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Tens of thousands of soaring birds cross the Red Sea and Great Rift Valley every year during seasonal migration. Unfortunately, huge development pressures threaten these magnificent animals.

Many of these threats can be traced back to our increasing consumption of energy and food. Tourism is also creating significant changes in land use which threaten critical habitats. Finally, the indiscriminate hunting and illegal killing of birds is shockingly widespread in the region, with devastating consequences and mortality rates. 

Luckily, governments are starting to recognize the urgency of protecting nature. “There should be a peace treaty between Man and the tree as well as Man and birds, because we continue to transgress upon them,” said Michel Aoun, the President of Lebanon. 

There are simple, straightforward solutions available. 

Misplaced, poorly-located energy structures continue to spread across the globe. Power lines are one of the major causes of unnatural death for birds across the African-Eurasian migratory flyway, since soaring birds tend to perch or nest on the electricity poles, putting them at high risk of electrocution. Collision with wind turbines is an additional source of death and injury of birds. But if decision-makers incorporate wildlife conservation into the planning stage of their projects, they can easily avert this devastation. For example, locating energy infrastructure far from migration flight paths will make these routes infinitely safer for soaring birds.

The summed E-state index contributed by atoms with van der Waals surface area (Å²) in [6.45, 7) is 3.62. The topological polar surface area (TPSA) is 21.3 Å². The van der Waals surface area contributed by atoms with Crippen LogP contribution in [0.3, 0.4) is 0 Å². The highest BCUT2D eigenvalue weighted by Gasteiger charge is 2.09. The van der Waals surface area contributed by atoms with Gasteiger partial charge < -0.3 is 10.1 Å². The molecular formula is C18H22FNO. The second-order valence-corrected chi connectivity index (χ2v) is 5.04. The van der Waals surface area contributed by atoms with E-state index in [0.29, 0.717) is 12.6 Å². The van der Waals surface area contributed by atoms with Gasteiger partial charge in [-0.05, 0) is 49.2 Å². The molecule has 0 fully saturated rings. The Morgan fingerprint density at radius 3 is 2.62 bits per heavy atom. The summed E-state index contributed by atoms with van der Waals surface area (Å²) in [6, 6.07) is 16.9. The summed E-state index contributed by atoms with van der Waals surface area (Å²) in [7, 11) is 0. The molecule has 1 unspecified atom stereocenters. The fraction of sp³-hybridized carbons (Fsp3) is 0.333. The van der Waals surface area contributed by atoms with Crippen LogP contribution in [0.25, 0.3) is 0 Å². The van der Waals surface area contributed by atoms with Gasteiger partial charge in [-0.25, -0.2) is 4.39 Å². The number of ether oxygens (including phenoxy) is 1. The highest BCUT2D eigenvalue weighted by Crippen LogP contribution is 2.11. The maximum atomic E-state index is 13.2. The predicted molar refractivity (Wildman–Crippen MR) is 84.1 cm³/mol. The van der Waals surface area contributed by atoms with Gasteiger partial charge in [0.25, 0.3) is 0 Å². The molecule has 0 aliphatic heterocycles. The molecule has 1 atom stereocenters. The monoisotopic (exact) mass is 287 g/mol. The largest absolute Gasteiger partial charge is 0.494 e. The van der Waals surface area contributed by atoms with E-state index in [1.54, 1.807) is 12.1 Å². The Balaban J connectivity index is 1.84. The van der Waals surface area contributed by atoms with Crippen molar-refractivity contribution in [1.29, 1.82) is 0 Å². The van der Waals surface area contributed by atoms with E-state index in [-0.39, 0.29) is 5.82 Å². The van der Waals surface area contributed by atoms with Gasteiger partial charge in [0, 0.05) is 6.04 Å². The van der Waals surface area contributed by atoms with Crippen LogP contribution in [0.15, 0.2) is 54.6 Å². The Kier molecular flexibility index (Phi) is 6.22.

“There should be a peace treaty between Man and the tree as well as Man and birds, because we continue to transgress upon them.”

Michel Aoun, the President of Lebanon

Storks resting near wind turbines © Laurentiuss / Shutterstock

Illegal killing is also a scourge. Around 25 million birds are illegally killed or captured each year around the world, and this figure is increasing all the time. The promotion of sustainable hunting and better law enforcement can reduce the impacts on bird populations to a minimum.

Quail caught in a Trammel net © Mindy El Bashir / Nature Conservation Egypt

Perhaps surprisingly, landfill sites and waste water treatment plants can provide important resting and feeding habitats for migrating and resident birds. When properly designed and managed, these sites can offer considerable benefits to nature and birds that often go hand in hand with the obvious social, health and economic benefits. 

White Stork in Waste Landfill © FJAH / shutterstock

Birdwatching is a growing market internationally, yet still unexploited in the Middle East, despite its important economic potential. Businesses that take the protection of migratory birds into consideration can differentiate themselves from their competitors, becoming more attractive to regional and international tourists sensitive to environmental issues. Integrating birds conservation into tourism practices could prove a great asset for tourism sector. 

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